CANNABIS has been completely illegal in the UK since 1971, but now calls are growing for the laws restricting the Class-B drug to be relaxed.
Here’s everything you need to know about laws as they stand in the UK…
How is cannabis classified and what are the penalties?
Cannabis remains illegal to possess, grow, distribute, sell or grow in the UK, according to the Home Office.
Being caught with cannabis comes with a maximum of five years in prison, an unlimited fine, or both.
While being convicted of producing and supplying the Class-B drug carries up to 14 years behind bars, an unlimited fine, or both.
Police can issue a warning or on-the-spot fine if you’re caught with a small amount – generally less than one ounce – if it is deemed for personal use.
How common is cannabis smoking in the UK?
The use of most drugs has declined in the UK since records began in 1996, according to a 2016 Home Office survey.
It found that cannabis was by some distance the most commonly used drug, with 6.5 per cent of adults aged between 16 and 59 smoking in the previous year.
Weed was also the most popular among those aged between 16 and 24, with 15.8 per cent using it in that same time.
The next popular drug was powdered cocaine.
What can you do if your neighbours are smoking cannabis?
If you suspect your neighbours are smoking weed in their house you have the right to contact the police.
Your anonymous tip-off will probably ensure that your neighbour gets a knock on their door.
This will result in a search of their property if the officers share your suspicions.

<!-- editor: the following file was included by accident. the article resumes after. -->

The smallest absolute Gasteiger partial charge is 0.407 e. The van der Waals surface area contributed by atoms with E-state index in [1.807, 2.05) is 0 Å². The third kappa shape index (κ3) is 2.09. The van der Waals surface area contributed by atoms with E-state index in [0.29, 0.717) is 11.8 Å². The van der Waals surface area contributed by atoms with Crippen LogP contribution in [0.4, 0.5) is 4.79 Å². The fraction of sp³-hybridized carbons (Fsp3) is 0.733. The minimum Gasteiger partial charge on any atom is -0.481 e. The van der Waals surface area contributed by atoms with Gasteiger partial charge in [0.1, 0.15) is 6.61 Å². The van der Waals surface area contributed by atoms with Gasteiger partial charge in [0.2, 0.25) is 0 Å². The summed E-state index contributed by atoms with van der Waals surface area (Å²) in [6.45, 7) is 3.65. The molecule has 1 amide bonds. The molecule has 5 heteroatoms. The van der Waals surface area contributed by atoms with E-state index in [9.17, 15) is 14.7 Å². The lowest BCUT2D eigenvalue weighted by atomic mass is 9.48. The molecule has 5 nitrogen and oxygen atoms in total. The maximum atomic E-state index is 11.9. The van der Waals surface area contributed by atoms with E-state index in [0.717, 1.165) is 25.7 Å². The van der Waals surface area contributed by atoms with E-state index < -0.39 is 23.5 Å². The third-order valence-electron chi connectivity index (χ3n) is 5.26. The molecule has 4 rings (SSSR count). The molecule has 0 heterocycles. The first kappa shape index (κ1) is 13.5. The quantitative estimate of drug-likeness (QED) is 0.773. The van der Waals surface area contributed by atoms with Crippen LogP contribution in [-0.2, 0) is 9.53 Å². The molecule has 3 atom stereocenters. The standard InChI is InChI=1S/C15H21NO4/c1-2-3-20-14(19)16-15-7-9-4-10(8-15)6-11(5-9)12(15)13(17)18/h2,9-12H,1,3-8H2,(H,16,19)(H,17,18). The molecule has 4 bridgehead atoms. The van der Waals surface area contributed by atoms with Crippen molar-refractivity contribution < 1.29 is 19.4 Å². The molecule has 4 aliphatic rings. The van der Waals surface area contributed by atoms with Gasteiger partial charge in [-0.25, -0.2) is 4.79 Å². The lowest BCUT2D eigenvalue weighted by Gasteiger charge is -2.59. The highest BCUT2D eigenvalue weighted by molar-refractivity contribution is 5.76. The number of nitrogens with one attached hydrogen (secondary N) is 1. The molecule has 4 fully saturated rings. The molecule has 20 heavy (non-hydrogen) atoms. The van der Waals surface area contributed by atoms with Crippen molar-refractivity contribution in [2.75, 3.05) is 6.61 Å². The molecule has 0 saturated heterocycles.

They could be charged if they are found to be in possession of cannabis, although this is all dependent on their previous convictions.
Is it illegal to smoke weed in your own home?
Like all drugs in Britain, weed is regulated extremely stringently by the government.
As the punishments suggest, it’s completely illegal to smoke weed anywhere in Britain – including on your own property.
However, some police forces have taken a more laid-back attitude to the recreational drug, which is believed to be the most popular in the UK.
Prosecution rates for cannabis possession are as low as 15 per cent in Cornwall and Devon, while Durham Police have said they will no longer target recreational users at all.
Where is weed smoking legal?
Weed has been legalised for personal use in a number of countries, including Norway, the Netherlands and Portugal, which decriminalised the use of all drugs in 2001.
Recently it has also become legal for medical and recreational use across much of the United States, with California the most recent state to allow for recreational use of it.
Campaigners have highlighted the potential health benefits of cannabis, but only when used in moderation.
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The drug has been suggested to reduce symptoms in patients who suffer from seizures and chronic pain.
In Australia, Puerto Rico, Poland, Czech Republic, Canada, Turkey, Croatia and Macedonia it is legal for medicinal purposes.
The Liberal Democrats became the first major British political party to support the legalisation of cannabis in March 2016.